So I'm pretty baffled by this. There's no huge rush to figure it out because I'm actually ahead of schedule with the stuff at work, which is nice, but this is kind of the last thing on my short-term "hey, learn how to do this so you can help with this stuff" list. Apparently we won't be ready to actually start working on the next leg of the project for a while, but of all the bugs I've encountered so far this is both the most innocent-looking one and the one that's taken me the longest to figure out.

Also, I don't think the problem is in the javascript, because the data is definitely arriving in the servlet intact, but just in case, here's the javascript that sends the request too:

EDIT: JESUS CHRIST. I can't believe I spent 5 hours on this one bug just to have the solution be:

1) Something this stupidly simple

2) Something I've been considering as a possibility for hours, but hadn't actually tried yet.

I feel like I just spent half a day beating ants to death with a giant hammer only to discover that I had a can of bug spray on me the whole time.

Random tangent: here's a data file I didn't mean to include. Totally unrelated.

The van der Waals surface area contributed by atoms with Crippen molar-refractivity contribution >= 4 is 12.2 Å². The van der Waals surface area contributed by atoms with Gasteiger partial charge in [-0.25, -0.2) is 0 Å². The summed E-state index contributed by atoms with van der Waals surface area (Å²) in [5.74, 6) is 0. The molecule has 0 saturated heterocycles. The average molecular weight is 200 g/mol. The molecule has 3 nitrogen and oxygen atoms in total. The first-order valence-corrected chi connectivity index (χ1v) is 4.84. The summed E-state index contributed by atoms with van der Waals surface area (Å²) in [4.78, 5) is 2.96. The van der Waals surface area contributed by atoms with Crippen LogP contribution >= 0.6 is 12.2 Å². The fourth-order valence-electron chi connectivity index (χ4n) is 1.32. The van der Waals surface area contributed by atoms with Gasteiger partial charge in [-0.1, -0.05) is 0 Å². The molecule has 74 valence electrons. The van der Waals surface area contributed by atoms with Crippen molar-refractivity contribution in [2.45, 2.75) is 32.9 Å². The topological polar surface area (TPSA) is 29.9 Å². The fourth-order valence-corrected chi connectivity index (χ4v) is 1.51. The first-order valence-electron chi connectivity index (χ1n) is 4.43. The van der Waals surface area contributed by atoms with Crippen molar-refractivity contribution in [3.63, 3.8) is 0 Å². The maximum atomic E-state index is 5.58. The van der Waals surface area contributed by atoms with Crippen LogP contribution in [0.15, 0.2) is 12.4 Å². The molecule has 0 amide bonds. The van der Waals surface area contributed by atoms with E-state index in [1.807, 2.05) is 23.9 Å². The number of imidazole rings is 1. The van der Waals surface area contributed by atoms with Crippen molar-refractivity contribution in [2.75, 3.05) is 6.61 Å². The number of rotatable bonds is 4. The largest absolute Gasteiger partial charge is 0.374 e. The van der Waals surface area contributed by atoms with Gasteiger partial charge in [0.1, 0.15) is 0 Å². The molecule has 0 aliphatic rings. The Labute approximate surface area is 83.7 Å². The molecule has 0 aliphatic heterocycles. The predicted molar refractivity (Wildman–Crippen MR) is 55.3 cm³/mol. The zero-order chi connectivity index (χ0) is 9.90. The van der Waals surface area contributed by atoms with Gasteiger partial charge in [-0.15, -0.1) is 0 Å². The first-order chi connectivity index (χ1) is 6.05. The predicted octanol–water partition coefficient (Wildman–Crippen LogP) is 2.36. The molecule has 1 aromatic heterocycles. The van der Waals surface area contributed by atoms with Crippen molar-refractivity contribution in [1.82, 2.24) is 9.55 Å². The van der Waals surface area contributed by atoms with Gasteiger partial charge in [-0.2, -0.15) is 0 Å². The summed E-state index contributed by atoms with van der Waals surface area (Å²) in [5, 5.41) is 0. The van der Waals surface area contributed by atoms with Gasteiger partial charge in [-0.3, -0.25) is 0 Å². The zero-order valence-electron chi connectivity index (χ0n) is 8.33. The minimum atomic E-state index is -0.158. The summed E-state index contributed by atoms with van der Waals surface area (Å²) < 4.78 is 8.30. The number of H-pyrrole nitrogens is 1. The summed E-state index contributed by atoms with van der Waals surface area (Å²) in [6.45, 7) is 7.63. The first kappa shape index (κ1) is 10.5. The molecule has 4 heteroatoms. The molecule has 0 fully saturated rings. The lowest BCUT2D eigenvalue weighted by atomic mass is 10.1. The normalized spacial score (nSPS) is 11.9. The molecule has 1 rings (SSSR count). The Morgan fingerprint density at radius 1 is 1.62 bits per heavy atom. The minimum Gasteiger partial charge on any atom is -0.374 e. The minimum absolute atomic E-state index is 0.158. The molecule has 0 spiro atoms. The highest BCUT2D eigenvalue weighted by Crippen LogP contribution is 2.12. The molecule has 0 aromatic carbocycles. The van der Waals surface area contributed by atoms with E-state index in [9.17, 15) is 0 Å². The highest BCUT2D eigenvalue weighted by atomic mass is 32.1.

So yeah, what I said earlier about struts is totally what's going on here.

When Struts gets request objects, it handles them by automatically populating a bean with data corresponding to the fields. So of course, it's getting this post data and going "Oh look! Post data! I know what to do with this, let me help you!", and it tries to put it into a bean, but because I'm sending this request from javascript, of course that doesn't work, so it basically just deposited several bytes of useless garbled nonsense into a bean; into what properties I haven't the faintest idea, seeing as the post data wasn't connected to any struts elements with ID's that the dispatcher could try to match them up with. And of course, because reading POST data is like James Bond getting mission instructions, by the time it got to the servlet, *it was still in the request object* somehow (which is what really confuses me; after it gets there it should be done.)

So yeah, in case anyone else runs into this, this is how I fixed it;

I turned this:

Into this:

No bean. No input source listed. No automatic bean population. Struts stops reading my mail / stops intercepting POST data.
Posts: 3323
  • Mark post as helpful
  • send pies
    Number of slices to send:
    Optional 'thank-you' note:
  • Quote
  • Report post to moderator
Have a cow for posting a good question and then having found the solution yourself for coming back to answer it in such detail. Hopefully your solution will help others in the future.
    Bookmark Topic Watch Topic
  • New Topic